Why Passing My First Aid Certification Feels Like Winning a War
When I was in high school, I always wanted to learn first aid.
I didn’t know why. Maybe I wished to be a doctor for rescuing people. But I knew my grades would never be good enough to become a doctor. So the closest thing I could get was to become a first aid responder.
That thought has stayed in my mind for many years. Even after I quit my full-time job to work as a freelancer several years ago.
Last month, I finally got the chance to enroll in the Red Cross First Aid Certification Course. The course duration was 30-hours with a 3-hours exam. I understood the seriousness of first aid. So I had expected the training to be hard — but didn’t expect it to be that hard.
For instance, after the first lesson I learned about CPR, there were already bruises on my hands caused by all the practice. Also, there were 19 different bandaging methods for different injuries we had to learn for the exam. Not to mention we needed to know the 280-pages first aid manual by heart.
By the end of the course, I thought there was no way I could pass the certification exam. To me, the exam was like an unwinnable war.
Well, that was until when the exam actually came.
Preparing for war
I had about two days to prepare for the exam which consisted of 4 parts:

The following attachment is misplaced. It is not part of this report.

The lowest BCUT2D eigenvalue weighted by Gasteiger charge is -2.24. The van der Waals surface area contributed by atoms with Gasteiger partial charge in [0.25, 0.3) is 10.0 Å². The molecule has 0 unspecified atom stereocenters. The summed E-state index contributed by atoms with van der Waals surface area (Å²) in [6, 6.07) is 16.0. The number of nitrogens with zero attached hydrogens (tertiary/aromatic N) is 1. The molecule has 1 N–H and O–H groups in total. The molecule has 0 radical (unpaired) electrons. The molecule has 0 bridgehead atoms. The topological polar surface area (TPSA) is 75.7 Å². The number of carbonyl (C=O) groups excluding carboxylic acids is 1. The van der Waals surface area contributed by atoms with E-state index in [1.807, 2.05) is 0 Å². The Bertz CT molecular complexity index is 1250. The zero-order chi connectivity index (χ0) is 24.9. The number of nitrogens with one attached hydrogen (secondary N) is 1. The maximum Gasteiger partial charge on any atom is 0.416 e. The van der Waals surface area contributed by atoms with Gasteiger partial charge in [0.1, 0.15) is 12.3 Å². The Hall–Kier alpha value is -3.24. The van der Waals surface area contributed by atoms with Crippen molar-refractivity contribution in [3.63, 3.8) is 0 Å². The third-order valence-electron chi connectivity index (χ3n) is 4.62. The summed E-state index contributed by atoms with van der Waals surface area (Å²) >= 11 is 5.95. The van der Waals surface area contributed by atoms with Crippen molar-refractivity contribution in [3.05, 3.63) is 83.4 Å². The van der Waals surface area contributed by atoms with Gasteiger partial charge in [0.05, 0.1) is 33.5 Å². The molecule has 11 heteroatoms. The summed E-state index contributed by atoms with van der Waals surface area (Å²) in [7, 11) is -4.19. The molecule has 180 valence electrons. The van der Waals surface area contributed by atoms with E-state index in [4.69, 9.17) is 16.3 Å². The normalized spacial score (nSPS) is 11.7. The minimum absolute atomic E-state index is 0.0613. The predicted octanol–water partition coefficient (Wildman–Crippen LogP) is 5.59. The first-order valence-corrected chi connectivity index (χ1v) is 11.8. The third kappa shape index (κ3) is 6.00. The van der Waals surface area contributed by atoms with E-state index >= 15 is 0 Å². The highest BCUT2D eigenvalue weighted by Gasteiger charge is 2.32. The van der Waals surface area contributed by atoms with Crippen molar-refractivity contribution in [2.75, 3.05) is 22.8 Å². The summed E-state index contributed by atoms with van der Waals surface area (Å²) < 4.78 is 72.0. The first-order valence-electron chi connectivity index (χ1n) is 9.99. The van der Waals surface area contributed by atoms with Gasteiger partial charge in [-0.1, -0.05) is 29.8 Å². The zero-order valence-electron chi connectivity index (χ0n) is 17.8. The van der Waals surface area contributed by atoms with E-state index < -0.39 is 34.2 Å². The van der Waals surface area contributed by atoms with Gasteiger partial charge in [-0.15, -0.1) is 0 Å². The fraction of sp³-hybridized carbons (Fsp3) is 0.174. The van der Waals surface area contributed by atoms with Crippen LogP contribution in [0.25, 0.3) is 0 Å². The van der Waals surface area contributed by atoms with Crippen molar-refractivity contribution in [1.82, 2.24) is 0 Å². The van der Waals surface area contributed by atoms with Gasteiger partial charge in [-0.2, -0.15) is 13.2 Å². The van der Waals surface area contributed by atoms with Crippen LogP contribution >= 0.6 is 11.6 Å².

- Recovery Position (like a bodycheck procedure and more)
- Written test on knowledge.
There was only one supplementary exam opportunity if one of those four parts failed. Therefore, if I failed any two parts of the exam, I would have to retake the course.
No doubt in my mind the CPR part was most likely to fail. So I focused my study on the other three parts. And hopefully, I would get a second chance on the CPR part during the supplementary exam.
To be honest, it has been decades since the last time I have to study for an exam. The feeling was a bit stressful — obviously. But at the same time, I found it to be intriguing because it brought back a lot of memories from my school days.
Anyways, even though I — to a certain extent — enjoyed those two days of study, it was over. And here came the exam day.
Meeting war buddies
I arrived an hour early at the training center on exam day.